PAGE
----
The training even includes instruction on how to transform a living room into a classroom. Ms. Kelly’s child care has bookshelves stacked tidily with children’s stories and educational toys, tiny tables with chairs, and kids’ artwork lining the walls or hanging from the ceiling. Ms. Kelly spends the bulk of her days seated cross-legged on the floor engaging with children, ranging from infants to 5-year-olds. While it might seem like she is playing, she’s constantly at work, providing impromptu lessons in counting and colors, redirecting toddlers to constructive games or ensuring the children are engaging in developmentally appropriate activities. At the end of each day, Ms. Kelly consults closely with parents, like Lakeia, regarding their children’s progress.
Providers like Ms. Kelly can reap their own rewards too. In addition to learning about early education, they pick up vital business skills through entrepreneurial training sessions, which help untangle the many complexities of running a small business. For instance, a typical All Our Kin training series includes sessions on expense management, insurance requirements, and hiring practices.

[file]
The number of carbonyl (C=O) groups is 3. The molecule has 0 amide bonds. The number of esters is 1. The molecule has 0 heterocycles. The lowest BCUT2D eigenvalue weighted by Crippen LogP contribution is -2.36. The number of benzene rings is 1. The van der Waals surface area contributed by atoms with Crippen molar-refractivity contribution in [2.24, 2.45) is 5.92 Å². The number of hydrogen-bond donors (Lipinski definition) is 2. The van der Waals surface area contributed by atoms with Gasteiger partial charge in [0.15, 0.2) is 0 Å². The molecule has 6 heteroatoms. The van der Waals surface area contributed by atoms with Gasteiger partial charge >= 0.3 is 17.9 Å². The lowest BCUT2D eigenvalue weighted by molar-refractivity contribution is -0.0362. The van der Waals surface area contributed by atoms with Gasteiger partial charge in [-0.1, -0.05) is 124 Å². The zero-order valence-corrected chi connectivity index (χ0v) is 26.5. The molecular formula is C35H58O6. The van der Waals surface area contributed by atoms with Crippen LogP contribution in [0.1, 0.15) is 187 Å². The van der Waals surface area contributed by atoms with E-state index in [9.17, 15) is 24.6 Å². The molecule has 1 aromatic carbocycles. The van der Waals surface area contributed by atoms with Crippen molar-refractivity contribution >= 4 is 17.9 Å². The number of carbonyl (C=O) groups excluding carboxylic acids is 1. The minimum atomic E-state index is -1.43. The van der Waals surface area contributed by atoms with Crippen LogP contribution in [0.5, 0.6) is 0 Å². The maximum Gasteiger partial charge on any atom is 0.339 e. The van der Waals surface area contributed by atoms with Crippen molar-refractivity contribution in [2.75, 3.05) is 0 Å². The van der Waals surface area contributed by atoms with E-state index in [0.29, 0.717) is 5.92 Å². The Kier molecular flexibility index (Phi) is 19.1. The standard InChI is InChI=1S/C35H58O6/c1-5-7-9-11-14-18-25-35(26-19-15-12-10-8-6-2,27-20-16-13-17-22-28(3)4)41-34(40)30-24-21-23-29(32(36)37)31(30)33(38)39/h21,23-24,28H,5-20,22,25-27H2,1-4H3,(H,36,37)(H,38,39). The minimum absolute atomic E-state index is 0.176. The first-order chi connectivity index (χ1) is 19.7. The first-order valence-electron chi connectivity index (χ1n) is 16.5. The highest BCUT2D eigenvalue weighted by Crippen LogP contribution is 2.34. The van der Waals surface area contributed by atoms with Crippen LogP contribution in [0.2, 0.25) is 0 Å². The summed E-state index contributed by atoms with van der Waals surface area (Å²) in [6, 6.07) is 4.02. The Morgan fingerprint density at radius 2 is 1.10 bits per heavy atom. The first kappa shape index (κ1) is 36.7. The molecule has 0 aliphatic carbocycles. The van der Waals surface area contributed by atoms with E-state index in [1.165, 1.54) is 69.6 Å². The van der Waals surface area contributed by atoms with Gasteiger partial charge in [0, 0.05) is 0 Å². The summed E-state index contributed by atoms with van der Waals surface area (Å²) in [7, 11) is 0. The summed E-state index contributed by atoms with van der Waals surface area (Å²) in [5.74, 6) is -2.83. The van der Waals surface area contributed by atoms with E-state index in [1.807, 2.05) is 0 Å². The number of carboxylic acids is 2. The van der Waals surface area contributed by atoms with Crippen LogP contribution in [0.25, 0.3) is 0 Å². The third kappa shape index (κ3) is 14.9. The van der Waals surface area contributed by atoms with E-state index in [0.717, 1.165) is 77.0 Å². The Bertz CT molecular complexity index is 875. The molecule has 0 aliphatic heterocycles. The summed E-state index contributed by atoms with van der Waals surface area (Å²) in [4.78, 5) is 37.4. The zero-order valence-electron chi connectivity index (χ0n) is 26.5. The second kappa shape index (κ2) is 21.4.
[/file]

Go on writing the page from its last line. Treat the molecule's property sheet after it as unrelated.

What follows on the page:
Each month, participating providers gather together for coffee and cake to trade stories about caring for a roomful of small children all day — an experience that can feel isolating at times.
All Our Kin is now expanding its impact by scaling its model beyond Connecticut and New York. In 2018, it launched its Technical Assistance (TA) program, essentially teaching other networks of home-based providers how to replicate its model. Participants in the TA program can opt for one-on-one mentoring, training sessions on building a sustainable business, or a combination of the two. So far, All Our Kin has brought its TA program to New York City, Hartford, and Nebraska. All Our Kin plans to expand their TA work even further and expects to open three to five direct service programs in the next three years.
All Our Kin plans to expand their TA work even further and expects to open three to five direct service programs in the next three years.
What’s more, the organization is working closely with various state policy makers and government workers in effort to improve publicly funded early education across the board. In fact, the NYC Administration for Children’s Services and the Department of Education have consulted with All Our Kin on how to improve their services in recent years.
That kind of vision is precisely why our team at Omidyar Network joined the Home Grown funder collaborative, alongside other funders, including the Buffett Foundation and the J.B. and M.K. Pritzker Family Foundation, to fund All Our Kin’s expansion plans. Not only does All Our Kin serve children, caregivers, and the communities at large, but its train-the-trainer methodology ensures that its high-quality model can be replicated — reaching more children and families, like Lakeia and Nevaeh. Soon, more kids will be begging to go back to school as they drift off to sleep each night.